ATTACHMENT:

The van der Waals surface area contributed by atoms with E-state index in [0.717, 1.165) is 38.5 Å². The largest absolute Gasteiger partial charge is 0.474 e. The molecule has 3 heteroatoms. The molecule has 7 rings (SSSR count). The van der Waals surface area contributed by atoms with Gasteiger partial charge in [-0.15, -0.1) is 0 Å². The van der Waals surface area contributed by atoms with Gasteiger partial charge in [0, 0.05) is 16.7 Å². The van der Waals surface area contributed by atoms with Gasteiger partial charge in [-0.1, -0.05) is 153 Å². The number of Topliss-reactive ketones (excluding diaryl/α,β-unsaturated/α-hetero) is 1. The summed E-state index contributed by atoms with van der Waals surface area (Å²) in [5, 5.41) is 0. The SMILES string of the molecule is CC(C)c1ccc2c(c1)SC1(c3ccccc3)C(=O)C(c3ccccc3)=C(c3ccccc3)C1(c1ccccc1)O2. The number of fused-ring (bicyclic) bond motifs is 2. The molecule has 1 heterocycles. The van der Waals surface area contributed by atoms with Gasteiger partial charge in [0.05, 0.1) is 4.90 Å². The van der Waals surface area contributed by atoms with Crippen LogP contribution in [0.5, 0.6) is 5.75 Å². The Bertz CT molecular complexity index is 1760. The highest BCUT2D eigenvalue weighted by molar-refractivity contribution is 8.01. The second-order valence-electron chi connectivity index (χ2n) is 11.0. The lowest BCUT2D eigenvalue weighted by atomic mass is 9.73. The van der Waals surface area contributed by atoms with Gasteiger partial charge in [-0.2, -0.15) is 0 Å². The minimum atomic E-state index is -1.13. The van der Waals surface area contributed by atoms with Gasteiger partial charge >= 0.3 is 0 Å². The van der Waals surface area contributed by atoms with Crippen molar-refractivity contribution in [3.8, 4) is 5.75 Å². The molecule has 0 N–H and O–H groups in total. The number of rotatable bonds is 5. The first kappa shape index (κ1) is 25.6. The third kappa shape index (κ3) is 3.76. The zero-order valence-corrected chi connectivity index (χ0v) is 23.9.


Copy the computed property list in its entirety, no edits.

The van der Waals surface area contributed by atoms with E-state index in [0.717, 1.165) is 38.5 Å². The largest absolute Gasteiger partial charge is 0.474 e. The molecule has 3 heteroatoms. The molecule has 7 rings (SSSR count). The van der Waals surface area contributed by atoms with Gasteiger partial charge in [-0.15, -0.1) is 0 Å². The van der Waals surface area contributed by atoms with Gasteiger partial charge in [0, 0.05) is 16.7 Å². The van der Waals surface area contributed by atoms with Gasteiger partial charge in [-0.1, -0.05) is 153 Å². The number of Topliss-reactive ketones (excluding diaryl/α,β-unsaturated/α-hetero) is 1. The summed E-state index contributed by atoms with van der Waals surface area (Å²) in [5, 5.41) is 0. The SMILES string of the molecule is CC(C)c1ccc2c(c1)SC1(c3ccccc3)C(=O)C(c3ccccc3)=C(c3ccccc3)C1(c1ccccc1)O2. The number of fused-ring (bicyclic) bond motifs is 2. The molecule has 1 heterocycles. The van der Waals surface area contributed by atoms with Gasteiger partial charge in [0.05, 0.1) is 4.90 Å². The van der Waals surface area contributed by atoms with Crippen LogP contribution in [0.5, 0.6) is 5.75 Å². The Bertz CT molecular complexity index is 1760. The highest BCUT2D eigenvalue weighted by molar-refractivity contribution is 8.01. The second-order valence-electron chi connectivity index (χ2n) is 11.0. The lowest BCUT2D eigenvalue weighted by atomic mass is 9.73. The van der Waals surface area contributed by atoms with Gasteiger partial charge in [-0.2, -0.15) is 0 Å². The minimum atomic E-state index is -1.13. The van der Waals surface area contributed by atoms with Gasteiger partial charge >= 0.3 is 0 Å². The van der Waals surface area contributed by atoms with Crippen molar-refractivity contribution in [3.8, 4) is 5.75 Å². The molecule has 0 N–H and O–H groups in total. The number of rotatable bonds is 5. The first kappa shape index (κ1) is 25.6. The third kappa shape index (κ3) is 3.76. The zero-order valence-corrected chi connectivity index (χ0v) is 23.9.